Implications for general practice

This research has highlighted potential causes for low prescription of IUCDs from the GPs’ perspective, which have been summarised in a conceptual framework presented in Figure 1. Each of the highlighted areas of patient factors, doctor factors, availability of GP inserters, and referral for insertion, contain key barriers. Targeting these areas may increase the access to, and uptake of, IUCDs.

If patients’ and doctors’ misconceptions of using IUCDs were overcome, it might be expected that women would make more informed choices about their contraception, which may increase demand for IUCDs. For women, ways of addressing patients’ misunderstandings could be via targeted social media campaigns, GP waiting room information, and school contraceptive programs. Further education of GPs about the advantages of IUCDs, and current guidelines recommending them as a first-line contraceptive option for all women,8,9 is likely to influence contraceptive counselling and prescribing behaviours.

To increase the number of GPs who can perform insertions with confidence and competence, structural barriers identified in this study would need to be addressed. Reducing current barriers to accessing training is critical, but the results of this study suggest that IUCD insertions would also need to be a cost-effective option for doctors. Increasing MBS rebates for IUCD insertions would increase the incentive for GPs to perform insertions, and would perhaps reduce the upfront cost for patients.

Rather than referring patients for IUCD insertion, increasing patients’ access to GPs who currently perform insertions has the potential to reduce costs and waiting times for patients, while maintaining the skills and competence of current GP inserters, due to greater patient volume.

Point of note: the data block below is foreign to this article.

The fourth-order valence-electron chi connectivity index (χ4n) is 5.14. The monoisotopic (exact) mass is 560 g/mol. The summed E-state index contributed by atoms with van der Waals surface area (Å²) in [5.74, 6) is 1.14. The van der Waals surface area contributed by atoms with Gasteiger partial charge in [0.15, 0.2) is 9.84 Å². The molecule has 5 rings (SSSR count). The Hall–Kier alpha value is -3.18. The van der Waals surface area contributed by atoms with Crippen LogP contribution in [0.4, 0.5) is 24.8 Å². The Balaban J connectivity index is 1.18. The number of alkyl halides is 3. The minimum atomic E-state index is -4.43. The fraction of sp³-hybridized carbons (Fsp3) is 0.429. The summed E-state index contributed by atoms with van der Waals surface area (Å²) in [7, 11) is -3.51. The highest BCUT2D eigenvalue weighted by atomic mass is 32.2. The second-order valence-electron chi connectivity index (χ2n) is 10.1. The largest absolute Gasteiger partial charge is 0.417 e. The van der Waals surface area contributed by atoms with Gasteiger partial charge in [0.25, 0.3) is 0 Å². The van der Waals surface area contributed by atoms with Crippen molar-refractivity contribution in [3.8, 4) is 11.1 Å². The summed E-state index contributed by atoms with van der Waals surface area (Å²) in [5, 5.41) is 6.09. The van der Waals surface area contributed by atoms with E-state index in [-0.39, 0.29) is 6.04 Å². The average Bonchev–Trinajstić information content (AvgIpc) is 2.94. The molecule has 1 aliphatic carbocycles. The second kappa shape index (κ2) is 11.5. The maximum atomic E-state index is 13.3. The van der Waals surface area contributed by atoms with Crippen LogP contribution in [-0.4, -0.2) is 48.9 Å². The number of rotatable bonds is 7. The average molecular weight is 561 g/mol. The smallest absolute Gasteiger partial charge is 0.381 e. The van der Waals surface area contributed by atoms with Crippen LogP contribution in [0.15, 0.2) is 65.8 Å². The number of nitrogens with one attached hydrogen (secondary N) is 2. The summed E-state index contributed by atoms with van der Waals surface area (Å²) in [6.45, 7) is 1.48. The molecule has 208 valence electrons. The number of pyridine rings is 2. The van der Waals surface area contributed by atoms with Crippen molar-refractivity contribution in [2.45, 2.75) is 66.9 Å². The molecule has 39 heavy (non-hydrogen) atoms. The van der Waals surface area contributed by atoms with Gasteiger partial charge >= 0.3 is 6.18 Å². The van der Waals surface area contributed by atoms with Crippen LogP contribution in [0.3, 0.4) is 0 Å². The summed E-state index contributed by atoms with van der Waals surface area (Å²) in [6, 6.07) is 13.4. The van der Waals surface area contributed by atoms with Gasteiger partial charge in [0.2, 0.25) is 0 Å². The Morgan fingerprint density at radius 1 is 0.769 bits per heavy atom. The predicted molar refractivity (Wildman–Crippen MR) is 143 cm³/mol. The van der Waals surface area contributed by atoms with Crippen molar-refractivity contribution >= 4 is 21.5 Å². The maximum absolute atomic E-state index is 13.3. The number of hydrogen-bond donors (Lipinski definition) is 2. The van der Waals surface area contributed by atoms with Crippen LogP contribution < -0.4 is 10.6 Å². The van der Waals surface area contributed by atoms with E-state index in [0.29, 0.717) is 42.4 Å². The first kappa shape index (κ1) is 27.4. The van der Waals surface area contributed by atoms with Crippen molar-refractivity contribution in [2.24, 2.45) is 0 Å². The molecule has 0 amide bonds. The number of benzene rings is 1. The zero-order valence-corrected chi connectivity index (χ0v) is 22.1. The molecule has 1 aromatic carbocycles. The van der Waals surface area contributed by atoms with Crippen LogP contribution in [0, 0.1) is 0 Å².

The Australian government’s National Commission of Audit has shown that shifting provision of care into the lower cost primary-care setting, where clinically appropriate, will improve the efficiency of the health sector.26 Ultimately, increasing access to IUCDs in the primary-care setting will improve the likelihood that women are able to select the most effective contraceptive method for them, thereby helping to reduce the burden of unplanned pregnancies in Australia.


This study has identified numerous barrier faced by Australian GPs, from the GPs’ perspective, to the prescription of IUCDs. These include both the practitioner and patient’s knowledge and beliefs, the lack of GPs currently equipped to perform insertions, and concerns for patients created by access barriers to referrals for insertion. To further elucidate the extent of the issues highlighted in this study, future quantitative research on Australian GPs’ perspectives will be necessary. Future research is also required to explore Australian women’s views on IUCD use. However, the barriers to prescribing highlighted by GPs in this study indicate that there are challenges for women to access the full range of contraceptive options, potentially putting them at risk of unplanned pregnancies through the use of unreliable contraceptive methods. As unplanned pregnancies are associated with higher rates of adverse maternal and infant outcomes,2 contraception with a low failure rate is a substantial issue that should be easily managed in primary care.


Gabrielle Lodge BBMED, MD, Melbourne Medical School, University of Melbourne, Parkville, Vic. gabbie.lodge@gmail.com

Lena Sanci MBBS, PhD, FRACGP, Deputy Head, Department of General Practice, Melbourne Medical School, University of Melbourne, Parkville, Vic

Meredith Temple-Smith BSc, MPH, DHSc, Director of Research Training, Department of General Practice, Melbourne Medical School, University of Melbourne, Parkville, Vic

Competing interests: None

Provenance and peer review: Not commissioned, externally peer reviewed


The authors would like to thank all volunteer participants for taking part in the study, and to VicReN members for assistance with recruitment of participants. The authors would also like to sincerely thank the Department of General Practice, University of Melbourne, for their tremendous support and assistance in making this study possible.